I’ve always loved reading. I can’t pinpoint exactly when it began, but I do have photo and video evidence that I’ve loved reading even before I could read on my own. That is, I’ve always loved stories – from the time that I had to rely on my parents to read to me, or when I had to count on the illustrations on the page to inform me of the plot of the story.
September 30, 2014 | Grub Intern
September 29, 2014 | Nina Morrison
To improve your writing, write every day. I’ve received this advice dozens of times. However, I equate receiving such advice with going to the dentist. The dentist says to floss daily. Intellectually, I know flossing daily would reduce plaque build-up, but I also know I have no intentions of following this advice. But of course, I tell my dentist I will not only floss, but by golly, I will delight in it. At my next cleaning, I try to keep up the façade: “I flossed daily. Can’t you tell?” But evidence to the contrary is all over my gum line.
September 19, 2014 | Liz Breen
Last winter, when my son was seven-months-old, I made a decision—the same decision I had made six years prior—to move halfway across the country.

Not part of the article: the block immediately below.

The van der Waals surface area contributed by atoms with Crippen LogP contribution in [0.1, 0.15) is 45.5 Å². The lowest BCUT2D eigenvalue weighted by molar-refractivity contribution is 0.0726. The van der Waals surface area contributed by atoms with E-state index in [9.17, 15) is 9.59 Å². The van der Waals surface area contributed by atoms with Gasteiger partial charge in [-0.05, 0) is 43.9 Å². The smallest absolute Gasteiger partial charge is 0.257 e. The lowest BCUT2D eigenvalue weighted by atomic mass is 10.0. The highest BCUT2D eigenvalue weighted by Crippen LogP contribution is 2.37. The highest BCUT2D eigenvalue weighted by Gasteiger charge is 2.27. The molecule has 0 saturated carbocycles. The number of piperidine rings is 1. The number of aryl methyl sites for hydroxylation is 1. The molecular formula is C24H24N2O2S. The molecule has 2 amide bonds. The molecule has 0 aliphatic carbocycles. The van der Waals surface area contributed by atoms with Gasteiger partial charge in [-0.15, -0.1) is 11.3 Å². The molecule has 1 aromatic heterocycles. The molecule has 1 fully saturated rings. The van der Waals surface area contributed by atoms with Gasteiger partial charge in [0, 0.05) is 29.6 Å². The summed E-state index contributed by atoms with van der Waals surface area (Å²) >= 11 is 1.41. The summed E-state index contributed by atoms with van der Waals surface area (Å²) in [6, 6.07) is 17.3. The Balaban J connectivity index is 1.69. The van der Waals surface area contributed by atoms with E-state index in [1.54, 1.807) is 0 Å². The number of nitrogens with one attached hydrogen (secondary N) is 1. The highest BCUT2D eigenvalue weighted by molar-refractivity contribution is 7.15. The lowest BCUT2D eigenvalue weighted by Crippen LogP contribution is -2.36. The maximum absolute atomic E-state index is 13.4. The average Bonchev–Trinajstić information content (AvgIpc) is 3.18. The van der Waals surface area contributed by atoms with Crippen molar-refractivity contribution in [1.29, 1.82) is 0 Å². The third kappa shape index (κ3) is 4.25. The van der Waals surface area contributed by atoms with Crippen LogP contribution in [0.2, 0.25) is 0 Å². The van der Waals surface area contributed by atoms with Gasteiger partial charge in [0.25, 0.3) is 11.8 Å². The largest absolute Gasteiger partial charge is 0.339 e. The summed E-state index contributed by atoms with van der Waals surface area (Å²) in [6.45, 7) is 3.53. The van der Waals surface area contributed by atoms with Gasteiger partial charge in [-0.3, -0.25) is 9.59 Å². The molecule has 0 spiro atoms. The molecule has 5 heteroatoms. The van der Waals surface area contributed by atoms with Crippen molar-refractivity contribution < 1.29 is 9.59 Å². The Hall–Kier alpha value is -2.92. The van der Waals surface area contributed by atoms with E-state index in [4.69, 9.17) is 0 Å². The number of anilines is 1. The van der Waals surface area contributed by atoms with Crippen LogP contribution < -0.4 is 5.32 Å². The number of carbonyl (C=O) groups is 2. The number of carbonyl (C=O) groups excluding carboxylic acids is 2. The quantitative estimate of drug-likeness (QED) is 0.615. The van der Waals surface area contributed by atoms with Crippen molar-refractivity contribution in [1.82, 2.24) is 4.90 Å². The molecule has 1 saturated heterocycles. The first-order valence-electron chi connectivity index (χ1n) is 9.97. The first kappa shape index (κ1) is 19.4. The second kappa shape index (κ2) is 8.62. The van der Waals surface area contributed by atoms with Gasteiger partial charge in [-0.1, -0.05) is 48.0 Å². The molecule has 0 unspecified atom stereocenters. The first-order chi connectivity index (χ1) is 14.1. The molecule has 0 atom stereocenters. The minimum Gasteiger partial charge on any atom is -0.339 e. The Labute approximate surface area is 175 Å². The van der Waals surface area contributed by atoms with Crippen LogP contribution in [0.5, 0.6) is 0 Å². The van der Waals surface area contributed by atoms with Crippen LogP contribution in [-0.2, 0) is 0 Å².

Six years ago it was much easier. I was 24, lived in a studio apartment, and had only enough belongings to fit in the trunk of my black Chevy Cavalier. I was untethered. I had just finished grad school, had completed a rough draft of my novel, and had a great reason to move from Illinois to Massachusetts: love
September 17, 2014 | Nadine Johnstone
Later this month, the Memoir Project heads to Dorchester, where we have 16 students ready to take their first writing class. This may be the final session of the Memoir Project, a series of classes that was created in 2005 with the aim of offering free writing instruction to senior citizens in every Boston neighborhood. The Memoir Project represents a collaboration between Grub Street and the City of Boston, and in the past nine years, we have taught in 17 neighborhoods and conducted one session in Cantonese and another in Spanish